Man charged for using fraudulent Social Security Number in Georgia workers' compensation claim



Jose Antonio Hernandez Oceguera is being held at Whitfield County Jail on multiple charges for using a fraudulent Social Security Number at work and apparently when he filed his claim for workers' compensation benefits with the Georgia State Board of Workers' Compensation. Those charges include first degree forgery,  four counts of making false and misleading statements when obtaining workers' compensation benefits,  and four felony counts of giving false statements to a government agency.

Undocumented workers in Georgia have the same rights to workers' compensation benefits as any other injured workers; however, it is illegal to file a claim for workers' compensation benefits using a false Social Security Number. Therefore, undocumented workers should always request a Board Tracking Number rather than filing a claim with a false Social Security Number. For assistance requesting a Board Tracking Number, we strongly recommend contacting a Georgia workers' compensation attorney.


New Changes Under Georgia Workers' Compensation Act

Effective July 1, 2013, the following changes will go into effect under the Georgia Workers' Compensation Act:

(1) The maximum Temporary Total Disability rate will increase from $500.00 per week to $525.00 per week;

(2) The maximum Temporary Partial Disability rate will increase from $334.00 per week to $350.00 per week;

(3) An injured worker who returns to light-duty work pursuant to a Form WC-240 must attempt the light-duty work for at least eight (8) hours or one scheduled workday;

(4) Medical care will be capped at 400 weeks for non-catastrophic injuries; and

(5) The interest rate for calculating present value on advances will be five percent (5%).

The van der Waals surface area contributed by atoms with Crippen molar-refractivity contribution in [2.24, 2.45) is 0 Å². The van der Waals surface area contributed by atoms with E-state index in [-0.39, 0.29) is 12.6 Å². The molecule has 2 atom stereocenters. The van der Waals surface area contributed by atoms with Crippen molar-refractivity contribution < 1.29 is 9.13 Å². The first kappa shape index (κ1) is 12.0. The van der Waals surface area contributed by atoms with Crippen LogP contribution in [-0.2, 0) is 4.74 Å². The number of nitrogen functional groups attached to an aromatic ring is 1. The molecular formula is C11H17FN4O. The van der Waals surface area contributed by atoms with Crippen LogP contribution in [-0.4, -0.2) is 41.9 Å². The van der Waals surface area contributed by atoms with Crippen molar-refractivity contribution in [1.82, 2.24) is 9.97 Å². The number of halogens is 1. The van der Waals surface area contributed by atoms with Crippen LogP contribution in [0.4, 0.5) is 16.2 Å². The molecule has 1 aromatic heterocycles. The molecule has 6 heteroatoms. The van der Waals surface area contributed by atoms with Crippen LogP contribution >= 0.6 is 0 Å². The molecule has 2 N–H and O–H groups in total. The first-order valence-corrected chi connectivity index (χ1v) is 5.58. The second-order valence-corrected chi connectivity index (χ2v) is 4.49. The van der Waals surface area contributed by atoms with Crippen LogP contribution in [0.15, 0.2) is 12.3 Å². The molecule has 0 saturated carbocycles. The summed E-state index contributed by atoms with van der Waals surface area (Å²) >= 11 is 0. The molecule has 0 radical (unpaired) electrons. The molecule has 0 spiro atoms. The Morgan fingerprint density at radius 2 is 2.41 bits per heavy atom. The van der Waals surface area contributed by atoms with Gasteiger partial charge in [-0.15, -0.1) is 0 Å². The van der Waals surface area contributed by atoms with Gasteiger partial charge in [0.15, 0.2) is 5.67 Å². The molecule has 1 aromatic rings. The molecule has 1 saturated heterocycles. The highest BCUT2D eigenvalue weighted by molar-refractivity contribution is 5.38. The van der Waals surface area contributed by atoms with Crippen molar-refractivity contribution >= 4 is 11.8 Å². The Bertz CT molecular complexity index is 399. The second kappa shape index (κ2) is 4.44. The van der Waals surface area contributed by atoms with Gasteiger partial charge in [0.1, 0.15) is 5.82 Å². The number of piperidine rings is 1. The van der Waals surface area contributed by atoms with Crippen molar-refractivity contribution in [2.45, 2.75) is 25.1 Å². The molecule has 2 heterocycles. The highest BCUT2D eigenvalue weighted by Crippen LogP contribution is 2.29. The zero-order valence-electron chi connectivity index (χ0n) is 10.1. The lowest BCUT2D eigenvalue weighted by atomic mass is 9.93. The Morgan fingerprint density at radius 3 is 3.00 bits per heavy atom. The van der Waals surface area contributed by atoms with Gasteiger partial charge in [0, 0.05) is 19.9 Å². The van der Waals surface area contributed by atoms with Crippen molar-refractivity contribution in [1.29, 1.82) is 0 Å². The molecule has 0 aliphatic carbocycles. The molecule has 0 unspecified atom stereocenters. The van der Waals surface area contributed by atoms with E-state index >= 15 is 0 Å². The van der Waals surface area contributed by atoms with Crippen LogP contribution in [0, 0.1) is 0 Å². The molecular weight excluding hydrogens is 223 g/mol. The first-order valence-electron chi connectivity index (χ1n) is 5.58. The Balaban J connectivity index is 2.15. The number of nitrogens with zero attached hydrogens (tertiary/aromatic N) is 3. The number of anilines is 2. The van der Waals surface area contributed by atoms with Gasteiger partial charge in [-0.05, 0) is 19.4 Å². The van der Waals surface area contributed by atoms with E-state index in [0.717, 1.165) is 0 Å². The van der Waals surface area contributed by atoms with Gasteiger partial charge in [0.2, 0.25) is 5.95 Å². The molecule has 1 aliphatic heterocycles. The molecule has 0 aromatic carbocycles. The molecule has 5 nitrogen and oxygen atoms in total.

If you are looking for a Georgia workers' compensation attorney, please contact one of our Georgia workers' compensation attorneys for a free consultation. Call 404.917.9174

Focusing On The Future of Spinal Cord Injuries

Progress has been made through regeneration research and experimental therapeutics designed to promote functionally and create effective axonal regrowth and sprouting. Now the Shepherd Center can continue finding new ways to increase function and quality of life for people with spinal cord injuries with the expansion of their Neuroscience Lab.

The Betty and Billy Hulse Spinal Cord Injury Lab will be dedicated to honor Billy Hulse and his wife. With a $1.2 Million dollar donation given from a former Shepherd Center patient and Atlanta business man, Billy Hulse, they can hire additional researchers and buy new equipment that will provide a way to help advance spinal cord grants and provide the capability of unlocking the science of the human body. 

To read the full article please visit the Shepherd Center Website 

3 Ways To Use Twitter For Your Business

140 characters to say exactly what you want to say effectively is sometimes challenging. Remember these THREE tips when tweeting for your own company.

 1. We.. are.. not.. a.. "Spambot" : Make sure you take some time to respond to people's questions and concerns. Writing your customers or potential clients back will give you credibility. Your followers want information and customer service should be number one. No one wants to get a response from an automated bot asking for them to call a certain number. We have Siri for that! Let's be real and engaged with our audience.